Power Plant Design Using Allam Cycle CCS; Dysfunctional Modeling: A Combined Method to Improve Sociotechnical Energy System Analysis

Johnson, Benjamin, School of Engineering and Applied Science, University of Virginia
Anderson, Eric, EN-Chem Engr Dept, University of Virginia
Neeley, Kathryn, EN-Engineering and Society, University of Virginia

In ExxonMobil’s 20-year international energy outlook released last year, 76% of the world’s energy is predicted to still be supplied by fossil fuels in the year 2040. It is currently estimated that 36.6 gigatons of carbon dioxide are released into the atmosphere annually, and one-third of that is from electricity production. I learned these things in my Energy Science and Technologies course in the fall of my 4th year, and they scare me. Four other students and myself were inspired by this course to use our final capstone design to create a bridge power technology that would conceivably help break this trend by giving renewable energy time to develop. We designed a natural gas power facility that utilizes oxyfuel combustion and CO2 as a working fluid to produce electricity with zero carbon emissions and pure water as a byproduct. In the conception of this design, and as a relatively new member of the engineering field, I naturally had to ask myself, why doesn’t this already exist at a large scale? This question was the spark that ignited a wildfire of possible STS research questions. Just like a wildfire, addressing this problem head on and all at one time was overwhelming, so I had to search for my opening to attack. The tactical approach I finally came upon was one based deeply in sociotechnical framework theory and its application to energy technology systems.
As stated earlier, over the course of a year I designed and modeled a natural gas power facility achieving a net electricity output of 600 MW and zero atmospheric carbon emissions. I used the Allam Cycle as a guide which utilizes oxyfuel combustion removing the existence of toxic byproducts such as NOx and producing only water and CO2, which are easily separated. While this design reached efficiencies above 50%, something impressive for most power cycles when actually executed, it lost overall $31 million each year from the costs of manufacturing. After countless hours of work from our enthusiastic team of soon-to-be engineers, we had to recommend in our final presentation not to move forward with our project as designed. While this was disappointing in a way, I do not see this as a failure. Upon this finding being revealed, our team ran multiple economic scenarios where slight resource price changes and other optimizations made all the difference. I believe that the success of this technology, meaning mainstream adoption, is greatly based on the energy technology system it resides in, and as I discovered, those systems are very complex and dynamic.
In my valiant but ultimately Sisyphean attempt to answer the massive quandary of why RET isn’t in widespread use in the US already, I became familiar with two sociotechnical frameworks: Geels’ multi level perspective (MLP) and Grübler and Wilson’s energy technology innovation system (ETIS). The MLP and ETIS use theories based on technology transitions and lifecycles respectively to map the progress of RET technology from small scale design to mainstream use. I found that the frameworks provided valuable insight into how the networks operate, but ultimately still were inadequate in overall mapping. Using this and my other research, I inferred that applying both frameworks and using one to explain the other provided a better overall view of the system in question – I called this the combined method. When I discovered this, my STS research shifted to something more based in sociotechnical systems theory. I learned when it comes to sociotechnical framework theory, because the systems that we try to analyze are so complex and layered, the best that can be done is to combine our resources (frameworks) to have as many pieces of the puzzle as possible.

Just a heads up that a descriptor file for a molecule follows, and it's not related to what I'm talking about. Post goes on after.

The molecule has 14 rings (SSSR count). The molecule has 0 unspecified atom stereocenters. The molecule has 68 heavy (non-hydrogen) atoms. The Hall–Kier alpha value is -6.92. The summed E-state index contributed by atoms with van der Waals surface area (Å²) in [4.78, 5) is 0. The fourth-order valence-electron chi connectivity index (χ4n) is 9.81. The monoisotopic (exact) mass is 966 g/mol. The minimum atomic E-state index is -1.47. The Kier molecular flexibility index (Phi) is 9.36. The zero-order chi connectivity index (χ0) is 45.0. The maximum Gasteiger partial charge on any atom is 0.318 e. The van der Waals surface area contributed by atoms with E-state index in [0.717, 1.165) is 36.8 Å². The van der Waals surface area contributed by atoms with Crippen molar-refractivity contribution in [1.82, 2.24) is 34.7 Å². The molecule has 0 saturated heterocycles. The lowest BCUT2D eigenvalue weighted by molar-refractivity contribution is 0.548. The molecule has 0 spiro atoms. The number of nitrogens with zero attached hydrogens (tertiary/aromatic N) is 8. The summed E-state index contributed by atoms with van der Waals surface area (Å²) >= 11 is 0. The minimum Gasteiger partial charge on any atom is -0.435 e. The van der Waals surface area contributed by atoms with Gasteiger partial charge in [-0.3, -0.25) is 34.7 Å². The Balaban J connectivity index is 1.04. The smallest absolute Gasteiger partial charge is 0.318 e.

If you had told me at the beginning of my STS problem definition process that not only would I would discover something so fundamental to sociotechnical theory, but it would also truly impact my perception of my technical project, I wouldn’t have believed you. I came into this project certain that I would simply design a power plant and look up some information about expensive new technology that I already knew, and I was wrong. I designed a facility that lost money and didn’t bat an eye at it. My STS research totally shifted my view on RET, and it gave me a much more full understanding of just how temperamental and complex systems like these are, and how the smallest changes to them can have the biggest impact.
My completion of this thesis project as a whole would not have been possible without a team of enthuastic professionals behind me. Thanks are deserved to Professor Kathryn Neeley for assistance with the in depth analysis of sociotechnical energy frameworks and their applications, and to Professors Eric Anderson, William Epling, and Ron Unnerstall for everything from project inspiration to detailed technical consulting.

BS (Bachelor of Science)
carbon capture, power generation, natural gas, renewable energy technology, sociotechnical energy systems

School of Engineering and Applied Science
Bachelor of Science in Chemical Engineering
Technical Advisor: Eric Anderson
STS Advisor: Kathryn Neeley
Technical Team Members: Michael Beekwilder, Conor Moran, James Perry, Alexander Sims

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